Meme Stock Definition – What is a Meme Stock?


With the meteoritic rise in retail trading in early 2020, the internet spawned a category of stocks. Many retail trading brokers changed their business models by eliminated commissions and trading fees. This was done to make trading more accessible for retail traders and to also compete with other brokers. This paradigm shift in trading combined with the power of the internet and social platforms gave birth to a new category of stocks known as meme stocks.


  • Meme stocks are stocks that gain quick popularity from online communities and social platforms to push the stock price higher
  • GameStop (GME) and AMC are the two most notable meme stocks in 2021
  • The biggest meme stock community can be found on the subreddit r/wallstreetbets
  • Meme stocks tend to be extremely volatile and should be traded with extreme caution

What is a Meme Stock?

The term “meme stock” refers to a stock that gains massive popularity from retail investors through social platforms and communities, most notably Reddit. The communities focus on building hype and interest in the stocks by engaging in conversations, sharing their stock positions, and ideas with others.

Meme stock communities can collectively influence the price of the stock through aggressive buying on margin. They also target stocks that have a high short-interest. The people in these communities hang out on Facebook, Twitter, and specifically the subreddit known as r/wallstreetbets/.

The rise and accessibility for people to invest and trade stocks has empowered these communities. The overall size of these communities are in the millions. Collectively they can have a significant influence on the price of stocks.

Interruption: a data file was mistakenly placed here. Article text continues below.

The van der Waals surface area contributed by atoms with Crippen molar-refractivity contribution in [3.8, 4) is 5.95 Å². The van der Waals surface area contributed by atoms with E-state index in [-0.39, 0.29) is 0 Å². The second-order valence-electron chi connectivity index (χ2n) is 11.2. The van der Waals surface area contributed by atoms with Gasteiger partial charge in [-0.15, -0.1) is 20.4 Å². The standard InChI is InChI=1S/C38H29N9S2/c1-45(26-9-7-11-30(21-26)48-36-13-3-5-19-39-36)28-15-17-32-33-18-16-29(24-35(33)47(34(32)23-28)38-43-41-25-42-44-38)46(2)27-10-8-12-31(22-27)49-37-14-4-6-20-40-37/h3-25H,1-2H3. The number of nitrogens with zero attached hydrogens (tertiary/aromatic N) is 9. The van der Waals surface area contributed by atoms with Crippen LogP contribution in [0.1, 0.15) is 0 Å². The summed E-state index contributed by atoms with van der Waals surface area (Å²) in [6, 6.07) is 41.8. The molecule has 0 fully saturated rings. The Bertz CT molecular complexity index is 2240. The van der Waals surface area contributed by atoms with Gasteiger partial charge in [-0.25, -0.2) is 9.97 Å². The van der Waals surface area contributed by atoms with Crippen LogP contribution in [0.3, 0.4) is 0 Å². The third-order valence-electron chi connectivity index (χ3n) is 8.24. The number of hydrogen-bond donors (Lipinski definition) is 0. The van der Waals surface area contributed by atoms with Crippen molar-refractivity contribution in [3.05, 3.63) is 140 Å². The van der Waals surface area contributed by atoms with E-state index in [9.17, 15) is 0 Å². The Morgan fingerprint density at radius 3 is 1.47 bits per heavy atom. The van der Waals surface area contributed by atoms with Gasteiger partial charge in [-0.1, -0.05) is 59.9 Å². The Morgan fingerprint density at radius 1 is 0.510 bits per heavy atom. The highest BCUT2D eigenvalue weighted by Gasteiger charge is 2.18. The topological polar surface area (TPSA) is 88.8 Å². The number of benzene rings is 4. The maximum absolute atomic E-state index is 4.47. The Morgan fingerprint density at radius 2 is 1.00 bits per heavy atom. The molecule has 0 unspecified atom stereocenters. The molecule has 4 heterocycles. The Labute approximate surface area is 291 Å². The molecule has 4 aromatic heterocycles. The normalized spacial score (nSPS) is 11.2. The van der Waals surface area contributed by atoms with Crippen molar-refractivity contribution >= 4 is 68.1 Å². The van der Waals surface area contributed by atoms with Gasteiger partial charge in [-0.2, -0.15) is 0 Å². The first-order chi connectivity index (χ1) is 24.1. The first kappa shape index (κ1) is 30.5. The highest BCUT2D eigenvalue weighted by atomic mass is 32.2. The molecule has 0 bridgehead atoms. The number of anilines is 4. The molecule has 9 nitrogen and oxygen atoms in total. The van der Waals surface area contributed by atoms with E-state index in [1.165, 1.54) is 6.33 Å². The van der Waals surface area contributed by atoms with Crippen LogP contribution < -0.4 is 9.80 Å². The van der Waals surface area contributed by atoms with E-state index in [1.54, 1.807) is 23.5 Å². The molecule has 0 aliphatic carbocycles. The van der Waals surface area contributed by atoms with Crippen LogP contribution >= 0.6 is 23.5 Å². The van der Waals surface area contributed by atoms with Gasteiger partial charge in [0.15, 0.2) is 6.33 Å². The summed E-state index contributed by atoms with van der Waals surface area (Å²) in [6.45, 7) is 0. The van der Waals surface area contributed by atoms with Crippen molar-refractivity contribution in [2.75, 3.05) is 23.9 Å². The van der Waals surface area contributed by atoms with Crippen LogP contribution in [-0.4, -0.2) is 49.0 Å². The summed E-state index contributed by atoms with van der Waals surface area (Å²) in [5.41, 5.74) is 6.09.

Meme Stocks and How They Work

Meme stocks can become extremely overvalued over their fundamental factors in a very short period of time. One of the main reasons this happens is because these communities target dying companies that have a high short interest.

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A high short interest indicates the total number of shares on a particular stock has a high ratio of shares being sold short relative to the total number of shares outstanding. This means that someone, mainly hedge-funds, are betting against the stock. This is a metric that speculators have begun paying close attention to.

High levels of retail buying can quickly trigger a short squeeze and cause the price of the stock to skyrocket. This is exactly what happened with GameStop(GME) and AMC, which are the two most notable meme stocks in the past year. Retail traders quickly took notice of the massive short interest on GameStop and decided to beat the hedge funds at their own game.

With COVID-19 forcing people to work from home, retail trading experienced a massive boom. It fueled and helped to push meme stock communities and trading activity to new heights. These communities even developed their own glossary of stock trading terminology throughout this period. Zero commission trading apps like Robinhood experienced massive growth throughout this period. They also experienced public scrutiny in how they handled the influx of retail trading volume.

Examples of Meme Stocks

GameStop: The Original MemeStock

The first meme stock rally starts off with GameStop Corp (GME). In September of 2020, founder and ex-CEO of Chewy, Ryan Cohen disclosed a near 10% teak in GameStop. This made him the biggest individual shareholder at the time. He would later increase his position to 12.9% and express willingness to get involved in the company and restructure it.

Ryan Cohen’s investment in GameStop stock would later be picked up by a r/wallstreetbets user known as The Roaring Kitty (whose real name is Keith Gill). Keith would go on to post a viral video about GameStop in which he would lay the foundation for the meme stock to take off.

Below is the original video and his reasoning as to why this is a great investment.

In the video he articulates why he believes GameStop’s high short interest can act as a catalyst to push the stock from $5 to $50 per share. Since short positions were held primarily by large hedge funds, they would need to cover their positions in the event of a short-squeeze. This short squeeze was followed by a gamma squeeze.